Warren Smith wds at math.temple.edu
Wed Dec 27 11:36:33 PST 2006

```About approval "equilibria"

I suppose I should give my proof that the following voting
system will yield the Voronoi diagram [same as Condorcet systems]
in the large #voters limit.

system:
1. do approval election - call the winner "X."
2. each voter now approves Y if Y>X,  flips coin to approve Y if Y=X, and
disapproves Y if Y<X.
3. back to step 1 until reach a steady state where some X keeps winning.

remark:
This only is true in the geometric-probabilistic settings used in the Yee voting sim pictures.
[It is possible abstractly to set up a situation where a steady state never is reached, e.g.
the approval winner just keeps "walking round a Condorcet cycle."]

proof:
In those pictures, by a proof based on properties of convolutions under the assumption
the voter distribution is centrosymmetric and the utility function is a decreasing
function of distance, you can prove there
is always a transitive social ordering of all candidates, i.e. condorcet cycles are
impossible.  We shall take that as known (see *Plott below).
Now in that case a condorcet winner W exists.
We shall show W is the steady state winner.
Note if X is W, then next approval election, W gets 50% approval due
to the coin-toss rule in large#voters limit; others get below 50% approval
due to W being a Condorcet winner and the Y>X and Y<X approval rules; hence
W wins, proving the steady state continues.  So all we need to prove is
that after a finite number of iterations, W will manage to win an approval election.

Each approval election, W>X in the view of over 50% of the voters (if X and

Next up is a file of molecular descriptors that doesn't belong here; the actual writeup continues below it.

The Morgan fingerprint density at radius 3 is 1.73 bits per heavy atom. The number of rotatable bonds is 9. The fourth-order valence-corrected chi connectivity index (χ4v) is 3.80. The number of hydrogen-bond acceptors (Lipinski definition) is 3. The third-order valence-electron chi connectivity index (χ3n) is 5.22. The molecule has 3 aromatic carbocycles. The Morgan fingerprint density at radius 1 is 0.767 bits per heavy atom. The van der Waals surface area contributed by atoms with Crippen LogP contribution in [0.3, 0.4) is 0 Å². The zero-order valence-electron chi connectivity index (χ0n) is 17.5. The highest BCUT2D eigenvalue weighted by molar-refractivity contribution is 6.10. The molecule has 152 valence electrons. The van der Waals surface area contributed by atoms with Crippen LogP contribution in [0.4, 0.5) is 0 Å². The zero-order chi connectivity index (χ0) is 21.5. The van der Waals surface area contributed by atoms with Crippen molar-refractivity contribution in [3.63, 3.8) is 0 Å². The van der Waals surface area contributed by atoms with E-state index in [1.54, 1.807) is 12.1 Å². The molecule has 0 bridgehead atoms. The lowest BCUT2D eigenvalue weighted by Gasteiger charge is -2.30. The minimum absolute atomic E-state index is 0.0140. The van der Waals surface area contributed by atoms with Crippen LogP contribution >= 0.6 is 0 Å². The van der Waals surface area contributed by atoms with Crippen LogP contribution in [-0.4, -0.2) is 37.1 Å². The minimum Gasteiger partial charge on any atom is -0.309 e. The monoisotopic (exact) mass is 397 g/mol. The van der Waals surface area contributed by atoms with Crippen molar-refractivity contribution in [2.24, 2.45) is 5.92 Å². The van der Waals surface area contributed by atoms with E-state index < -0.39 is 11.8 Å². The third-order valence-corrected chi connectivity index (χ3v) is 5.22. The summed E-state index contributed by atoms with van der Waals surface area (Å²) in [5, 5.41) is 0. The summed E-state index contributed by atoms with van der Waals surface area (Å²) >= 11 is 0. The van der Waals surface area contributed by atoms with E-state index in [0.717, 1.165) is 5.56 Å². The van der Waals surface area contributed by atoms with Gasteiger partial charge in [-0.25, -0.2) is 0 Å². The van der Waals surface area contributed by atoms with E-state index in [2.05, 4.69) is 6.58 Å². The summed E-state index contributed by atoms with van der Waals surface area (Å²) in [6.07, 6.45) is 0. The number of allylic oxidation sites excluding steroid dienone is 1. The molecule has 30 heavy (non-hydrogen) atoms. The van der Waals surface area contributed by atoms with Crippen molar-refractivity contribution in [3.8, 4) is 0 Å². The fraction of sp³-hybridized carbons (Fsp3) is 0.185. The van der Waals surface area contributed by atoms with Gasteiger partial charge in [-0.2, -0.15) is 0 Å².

W are not identical) and indeed for any Y with Y>X in the social ordering,
Y will get >50% approval - whereas X gets only 50% by the cointoss rule and
each Z with Z<X in the social ordering gets below 50%.
Hence the next approval election, the winner will be somebody ABOVE the
previous winner in the social ordering.  So we keep walking upward
in the transitive social order and such a walk must end with W after at most
N-1 walk-steps (if there are N candidates).
QED.

remark:
Gaussians, whether spherical or elliptical, are centrosymmetric.
An elliptical gaussian with an elliptical "hole" in it
(the two ellipses can have unrelated shapes, so long as they have same center)
is centrosymmetric.

*Plott remark:
It has been suggested that perhaps some or all of my theorems were proven long ago by
Charles R. Plott: A Notion of Equilibrium and its Possibility Under Majority Rule,
The American Economic Review 57,4 (Sep., 1967) 787-806.
I do not know that because I have not read Plott's paper yet (it is available
on JSTOR but I do not currently have access).

Warren D Smith
http://rangevoting.org

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